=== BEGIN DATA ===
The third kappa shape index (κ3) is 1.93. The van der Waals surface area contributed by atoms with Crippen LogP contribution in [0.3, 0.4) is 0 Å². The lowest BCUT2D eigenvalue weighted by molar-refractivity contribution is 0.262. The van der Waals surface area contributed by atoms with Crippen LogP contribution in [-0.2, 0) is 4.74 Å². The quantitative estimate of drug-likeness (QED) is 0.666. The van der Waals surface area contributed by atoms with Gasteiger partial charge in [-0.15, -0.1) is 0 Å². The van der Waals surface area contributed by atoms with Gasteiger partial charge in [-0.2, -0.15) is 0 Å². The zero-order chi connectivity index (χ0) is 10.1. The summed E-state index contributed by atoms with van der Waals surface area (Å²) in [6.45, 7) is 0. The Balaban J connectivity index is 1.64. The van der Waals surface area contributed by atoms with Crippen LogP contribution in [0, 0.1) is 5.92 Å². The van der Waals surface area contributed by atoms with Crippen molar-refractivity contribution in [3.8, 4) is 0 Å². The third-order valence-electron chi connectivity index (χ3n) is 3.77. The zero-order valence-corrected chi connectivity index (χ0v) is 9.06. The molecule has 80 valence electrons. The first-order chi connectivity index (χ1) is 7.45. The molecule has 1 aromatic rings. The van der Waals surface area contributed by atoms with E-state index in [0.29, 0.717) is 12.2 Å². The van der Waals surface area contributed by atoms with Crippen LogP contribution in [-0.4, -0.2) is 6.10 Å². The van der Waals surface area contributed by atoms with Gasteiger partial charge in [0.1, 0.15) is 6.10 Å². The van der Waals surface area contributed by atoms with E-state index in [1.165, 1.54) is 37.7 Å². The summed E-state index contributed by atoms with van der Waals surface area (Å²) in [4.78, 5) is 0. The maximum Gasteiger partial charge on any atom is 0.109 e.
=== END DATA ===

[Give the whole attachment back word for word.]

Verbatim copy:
The third kappa shape index (κ3) is 1.93. The van der Waals surface area contributed by atoms with Crippen LogP contribution in [0.3, 0.4) is 0 Å². The lowest BCUT2D eigenvalue weighted by molar-refractivity contribution is 0.262. The van der Waals surface area contributed by atoms with Crippen LogP contribution in [-0.2, 0) is 4.74 Å². The quantitative estimate of drug-likeness (QED) is 0.666. The van der Waals surface area contributed by atoms with Gasteiger partial charge in [-0.15, -0.1) is 0 Å². The van der Waals surface area contributed by atoms with Gasteiger partial charge in [-0.2, -0.15) is 0 Å². The zero-order chi connectivity index (χ0) is 10.1. The summed E-state index contributed by atoms with van der Waals surface area (Å²) in [6.45, 7) is 0. The Balaban J connectivity index is 1.64. The van der Waals surface area contributed by atoms with Crippen LogP contribution in [0, 0.1) is 5.92 Å². The van der Waals surface area contributed by atoms with Crippen molar-refractivity contribution in [3.8, 4) is 0 Å². The third-order valence-electron chi connectivity index (χ3n) is 3.77. The zero-order valence-corrected chi connectivity index (χ0v) is 9.06. The molecule has 80 valence electrons. The first-order chi connectivity index (χ1) is 7.45. The molecule has 1 aromatic rings. The van der Waals surface area contributed by atoms with E-state index in [0.29, 0.717) is 12.2 Å². The van der Waals surface area contributed by atoms with Crippen LogP contribution in [-0.4, -0.2) is 6.10 Å². The van der Waals surface area contributed by atoms with Gasteiger partial charge in [0.1, 0.15) is 6.10 Å². The van der Waals surface area contributed by atoms with E-state index in [1.165, 1.54) is 37.7 Å². The summed E-state index contributed by atoms with van der Waals surface area (Å²) in [4.78, 5) is 0. The maximum Gasteiger partial charge on any atom is 0.109 e.